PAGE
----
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State of the Union: Obama urges bipartisanship, can he deliver?

President Obama's State of the Union speech emphasized cooperation and policies favored by both Republicans and Democrats, but offered no solutions for breaking partisan gridlock in Congress.

By Staff writer / January 28, 2010

Rep. Joe Wilson (R-S.C.) gives a thumbs-up on Capitol Hill in Washington, Wednesday before President Barack Obama's State of the Union address.

Susan Walsh/AP

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Washington

In a State of the Union address with a Clintonesque range of policy initiatives, lawmakers on both sides of the aisle in Congress found moments to cheer:

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“Jobs must be our number one focus in 2010.” Check. “We will double our exports over the next five year.” Check. “I do not accept second place for the United States of America.” Check. “In the 21st century, one of the best anti-poverty programs is a world-class education.” Check.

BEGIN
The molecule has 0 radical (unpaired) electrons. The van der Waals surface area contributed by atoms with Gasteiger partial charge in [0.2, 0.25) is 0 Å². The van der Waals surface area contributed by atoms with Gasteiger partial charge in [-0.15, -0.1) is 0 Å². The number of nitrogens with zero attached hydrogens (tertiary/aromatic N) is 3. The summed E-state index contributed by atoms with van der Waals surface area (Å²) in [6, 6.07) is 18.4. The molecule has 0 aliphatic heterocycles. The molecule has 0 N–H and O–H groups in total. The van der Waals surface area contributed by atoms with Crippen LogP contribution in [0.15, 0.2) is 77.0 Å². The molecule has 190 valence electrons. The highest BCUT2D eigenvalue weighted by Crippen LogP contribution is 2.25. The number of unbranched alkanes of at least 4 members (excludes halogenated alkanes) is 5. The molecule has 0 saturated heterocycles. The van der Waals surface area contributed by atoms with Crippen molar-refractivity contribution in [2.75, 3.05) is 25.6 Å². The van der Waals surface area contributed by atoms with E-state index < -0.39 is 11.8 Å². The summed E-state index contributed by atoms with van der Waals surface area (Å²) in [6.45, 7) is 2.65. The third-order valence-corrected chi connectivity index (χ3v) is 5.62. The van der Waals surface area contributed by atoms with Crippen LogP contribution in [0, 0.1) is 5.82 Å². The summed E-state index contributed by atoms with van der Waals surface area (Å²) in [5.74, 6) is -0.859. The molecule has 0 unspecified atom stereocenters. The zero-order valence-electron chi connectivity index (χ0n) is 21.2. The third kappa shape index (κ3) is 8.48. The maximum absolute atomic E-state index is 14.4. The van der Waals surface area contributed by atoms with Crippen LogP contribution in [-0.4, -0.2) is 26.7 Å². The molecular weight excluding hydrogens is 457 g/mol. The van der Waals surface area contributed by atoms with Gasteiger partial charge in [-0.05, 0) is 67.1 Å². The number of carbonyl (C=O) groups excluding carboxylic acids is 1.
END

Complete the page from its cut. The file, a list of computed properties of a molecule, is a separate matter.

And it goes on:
Republicans also leapt to their feet at President Obama’s call to build “a new generation of safe, clean nuclear power plants in this country” and make “tough decisions about opening new offshore areas for oil and gas development.”

But the key to moving policy on Capitol Hill, especially after Massachusetts voters last week gave Senate Republicans the 41st vote to sustain a filibuster, is breaking partisan gridlock.

“What the American people hope – what they deserve – is for all of us, Democrats and Republicans, to work through our differences; to overcome the numbing weight of our politics,” the president said.

But he offered no new template for achieving that outcome, beyond the promise of monthly meetings with leaders of both parties and more common sense. “Rather than fight the same tired battles that have dominated Washington for decades, it’s time to try something new. Let’s try common sense,” he said.

Republicans countered that it’s not common sense to ask for bipartisanship, then lambast the opposition. “He did not help himself with Republicans,” said Sen. Jon Kyl (R) of Arizona, the minority whip. “You don’t bash the opposition and then expect cooperation.”

Republicans bristled at references to the Bush years as “the lost decade,” especially soaring federal budget deficits and an economy in crisis. “Every third reference was to President Bush. After more than a year, the president should take ownership,” Senator Kyl added.

What Republicans want

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